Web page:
My job is only an astonishing three minutes from my house. It doesn’t take long for me to get ready and out the door, either, yet for one reason, and one reason alone, I barely make it to work on time. This reason? Forgetfulness. Yes, forgetfulness. I will be ready to go and walking out the door when I ask myself, “Self, did you turn off the coffee pot?” I then go inside to see the coffee pot turned off like it always is after I drink the last cup. Even if I didn’t turn it off, the pot will turn itself off after four hours. I then go back out the door, getting all the way to car when I hear, “Self, did you actually lock the back door, or is that a memory from another day?” I walk back and check the door, which IS locked. I turn around and get into my car, back it out of the garage and start driving down the street, when I again I hear, “Self, did you close the garage door? You know, because that ONE time it closed all the way and then came back up. It could be open right now!” I turn the car around, drive through my neighborhood, and past my house only to see that my garage door is in fact closed. Then, and only then, do I drive the three minutes to my job. Forgetfulness can be rough.
I forget things a lot. Not on purpose, but it seems that there are so many things going on in life, that eventually one or two items tend to slip through the cracks. I have become overly reliant on the calendar on my phone and Siri to remind me of what I need to get done and/or do. I will buy birthday or holiday cards weeks in advance, yet forget to mail them until past the actual day. I will set down the remote in my living room and not know where I put it. (In my defense on this one, I have two kids and a husband who like to move the remote, so it is not entirely my fault when I can’t find the tiny thing.) Why, I even got the idea for this blog post and instead of writing it down right away, I told myself I would remember. An hour later, I was turning in my head trying to recall what I wanted to write about because I couldn’t remember. Imagine the giggle I gave myself when I remembered that I wanted to write about forgetfulness. Ironic.
I’d like to say that it’s my tired mom-brain that keeps me from remembering stuff, since I have so many schedules and to-do’s running through my head, but I think it’s because I have become so dependent on technology to keep me accountable for everything in my life. I allow myself to be reminded of things that I deem important. I give my phone permission to have a pop-up, so I don’t forget to empty the dishwasher when I get home. I make it a priority to remember because I want to choose to remember.
Forgetting can be tricky. There are things in life I want to forget, even though try as I might, I just can’t. I want to forget every mean thing that was ever said to me. I want to forget all the bad choices that I made when I was younger and in the valleys of life. I want to forget horrible and hurtful things I’ve said to others when my words were faster than my brain could filter. I really want other people to forget the horrible things I’ve done. I don’t have control over that forgetfulness. I don’t have an anti-Siri helping me to forget some of the scars of my past. Unfortunately, there is not an app for that.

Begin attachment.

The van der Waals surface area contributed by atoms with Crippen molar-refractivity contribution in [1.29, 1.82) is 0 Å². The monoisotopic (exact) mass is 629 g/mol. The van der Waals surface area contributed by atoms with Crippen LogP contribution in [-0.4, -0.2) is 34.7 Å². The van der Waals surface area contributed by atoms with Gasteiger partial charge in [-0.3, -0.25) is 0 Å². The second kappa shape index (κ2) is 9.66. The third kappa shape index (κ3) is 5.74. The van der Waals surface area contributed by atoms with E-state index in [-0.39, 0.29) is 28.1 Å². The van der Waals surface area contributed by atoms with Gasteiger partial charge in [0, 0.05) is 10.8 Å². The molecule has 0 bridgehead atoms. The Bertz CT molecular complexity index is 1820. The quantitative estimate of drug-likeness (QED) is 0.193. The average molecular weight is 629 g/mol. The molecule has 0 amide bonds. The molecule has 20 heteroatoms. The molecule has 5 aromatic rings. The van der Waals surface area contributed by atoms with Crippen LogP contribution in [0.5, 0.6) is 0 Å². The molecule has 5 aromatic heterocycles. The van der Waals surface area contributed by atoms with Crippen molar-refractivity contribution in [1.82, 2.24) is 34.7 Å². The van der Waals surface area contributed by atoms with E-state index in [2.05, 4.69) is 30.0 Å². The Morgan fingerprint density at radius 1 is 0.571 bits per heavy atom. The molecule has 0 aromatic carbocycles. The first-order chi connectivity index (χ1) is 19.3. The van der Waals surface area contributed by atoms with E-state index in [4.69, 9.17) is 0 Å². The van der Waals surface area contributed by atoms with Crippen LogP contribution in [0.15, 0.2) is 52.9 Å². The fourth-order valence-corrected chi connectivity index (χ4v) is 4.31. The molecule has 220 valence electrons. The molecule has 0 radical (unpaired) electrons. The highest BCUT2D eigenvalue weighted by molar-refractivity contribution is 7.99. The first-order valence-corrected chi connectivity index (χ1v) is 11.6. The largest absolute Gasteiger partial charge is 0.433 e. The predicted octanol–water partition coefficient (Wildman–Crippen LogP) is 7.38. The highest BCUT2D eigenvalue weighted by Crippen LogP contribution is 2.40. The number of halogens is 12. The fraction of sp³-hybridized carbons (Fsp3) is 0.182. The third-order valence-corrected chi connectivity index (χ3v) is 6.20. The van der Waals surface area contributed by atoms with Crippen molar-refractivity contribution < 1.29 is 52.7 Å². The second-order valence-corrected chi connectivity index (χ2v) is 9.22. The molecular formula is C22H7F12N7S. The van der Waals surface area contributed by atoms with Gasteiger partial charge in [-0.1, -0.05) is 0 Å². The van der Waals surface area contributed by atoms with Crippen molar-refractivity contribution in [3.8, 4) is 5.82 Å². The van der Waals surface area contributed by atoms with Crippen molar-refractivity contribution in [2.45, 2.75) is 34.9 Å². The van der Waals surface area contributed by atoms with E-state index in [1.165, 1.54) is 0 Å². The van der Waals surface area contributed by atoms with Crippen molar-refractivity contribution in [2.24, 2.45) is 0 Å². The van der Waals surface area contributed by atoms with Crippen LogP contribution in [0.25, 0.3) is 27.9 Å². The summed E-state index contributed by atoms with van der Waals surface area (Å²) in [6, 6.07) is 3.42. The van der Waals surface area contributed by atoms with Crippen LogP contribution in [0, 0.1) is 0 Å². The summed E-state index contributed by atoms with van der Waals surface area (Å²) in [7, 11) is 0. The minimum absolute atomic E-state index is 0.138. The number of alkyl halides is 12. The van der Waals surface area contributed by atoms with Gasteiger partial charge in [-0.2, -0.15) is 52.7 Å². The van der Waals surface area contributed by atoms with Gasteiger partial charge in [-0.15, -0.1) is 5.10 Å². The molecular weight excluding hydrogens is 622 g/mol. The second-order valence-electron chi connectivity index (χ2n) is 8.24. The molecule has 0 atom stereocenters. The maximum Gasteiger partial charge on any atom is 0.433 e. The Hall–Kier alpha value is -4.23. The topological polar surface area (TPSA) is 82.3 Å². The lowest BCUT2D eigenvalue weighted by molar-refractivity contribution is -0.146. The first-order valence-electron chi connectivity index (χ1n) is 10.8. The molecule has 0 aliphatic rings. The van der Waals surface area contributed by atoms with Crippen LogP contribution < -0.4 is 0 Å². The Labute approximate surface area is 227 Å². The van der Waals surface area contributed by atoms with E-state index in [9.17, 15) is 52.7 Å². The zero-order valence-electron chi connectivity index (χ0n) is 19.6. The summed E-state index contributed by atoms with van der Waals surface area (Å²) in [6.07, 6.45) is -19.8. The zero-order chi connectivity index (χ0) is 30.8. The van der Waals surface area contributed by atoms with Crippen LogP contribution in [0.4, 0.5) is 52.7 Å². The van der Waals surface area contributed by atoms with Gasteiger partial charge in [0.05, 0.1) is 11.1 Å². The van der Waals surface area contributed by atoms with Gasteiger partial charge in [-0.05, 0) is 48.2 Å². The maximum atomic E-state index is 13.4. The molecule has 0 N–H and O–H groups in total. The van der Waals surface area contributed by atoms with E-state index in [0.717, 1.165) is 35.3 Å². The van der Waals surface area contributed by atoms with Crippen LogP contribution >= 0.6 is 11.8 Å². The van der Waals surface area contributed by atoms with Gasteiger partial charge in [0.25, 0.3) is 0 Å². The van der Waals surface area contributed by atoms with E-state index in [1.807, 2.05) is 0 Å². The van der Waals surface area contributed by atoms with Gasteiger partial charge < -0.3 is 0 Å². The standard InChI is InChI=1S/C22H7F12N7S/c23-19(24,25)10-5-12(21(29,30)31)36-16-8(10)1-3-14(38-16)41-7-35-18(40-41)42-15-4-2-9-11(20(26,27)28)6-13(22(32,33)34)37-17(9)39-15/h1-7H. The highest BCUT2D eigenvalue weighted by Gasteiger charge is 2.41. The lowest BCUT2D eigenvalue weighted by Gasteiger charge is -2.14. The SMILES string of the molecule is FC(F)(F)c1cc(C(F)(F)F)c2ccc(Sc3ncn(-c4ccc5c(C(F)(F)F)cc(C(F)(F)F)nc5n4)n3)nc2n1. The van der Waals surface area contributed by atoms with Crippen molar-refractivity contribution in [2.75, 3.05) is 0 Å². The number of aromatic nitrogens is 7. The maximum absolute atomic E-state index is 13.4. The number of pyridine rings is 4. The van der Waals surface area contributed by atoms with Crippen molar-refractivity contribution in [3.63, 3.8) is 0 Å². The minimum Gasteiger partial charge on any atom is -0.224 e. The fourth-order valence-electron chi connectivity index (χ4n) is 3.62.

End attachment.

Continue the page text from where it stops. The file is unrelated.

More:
Forgetfulness, however, can be beautiful. When I forgive someone over a hurt, and God allows me to forget why I was even mad, that’s awesome. I don’t harbor bitterness, and the relationship isn’t harmed. When I don’t remember every mean thing ever said to me or about me, but I only hear the good, that allows my heart to remember who God created me to be. My favorite forgetfulness is how God forgets my sin. In Hebrews 8 we are reminded of God’s promise to Jeremiah. The Lord says, “No longer will they teach their neighbor, or say to one another, ‘Know the Lord,’ because they will all know me, from the least of them to the greatest. For I will forgive their wickedness and remember their sins no more.” You see, God in all His holiness cannot be in the presence of sin. By Jesus dying for our sins, God allows Himself to forget our sin through the forgiveness of Christ, so that we can know God. The Lord separates us from our sin. “For as high as the heavens are above the earth, so great is his love for those who fear him; as far as the east is from the west, so far has he removed our transgressions from us. (Psalm 103:11-12)” How refreshing! When God says that our sin is as far as the east is from the west, we have to remember that as long as we are heading west, we can never go east. If I go north, eventually it will turn into south, but not so with going west. The only moment I can be going east is if I choose to turn around. God has separated me from my past sin, only when I turn around to pick it back up does it create a stumbling block in my life. As it is said, you can’t trip over things that are behind you.
Forgetfulness may cause me to run a little late or look crazy to my neighbors as I continuously go back and forth from my car to the back door, but forgetfulness can be freeing. The fact of the matter is I need to forget the chains and sin that held me down, and remember that my God is big. His reach is big, and He can move big things in my life. The enemy wants me to remember my shortcomings, my failures, my critics and forget my God. Christ wants the opposite for us. Don’t try to control every little detail of your life. The coffee pot of life will turn itself off at the right time, when God wants it to to be done. Don’t worry about the choices that “could have been”. God closed and locked those doors for a reason. Don’t allow the sin of the past to come back up like a garage door with a sensor that is off. That sin has been buried into the depths of the sea by Christ. Don’t look back; remember the Lord loves you and is with you. Forget what has been forgiven, and go west.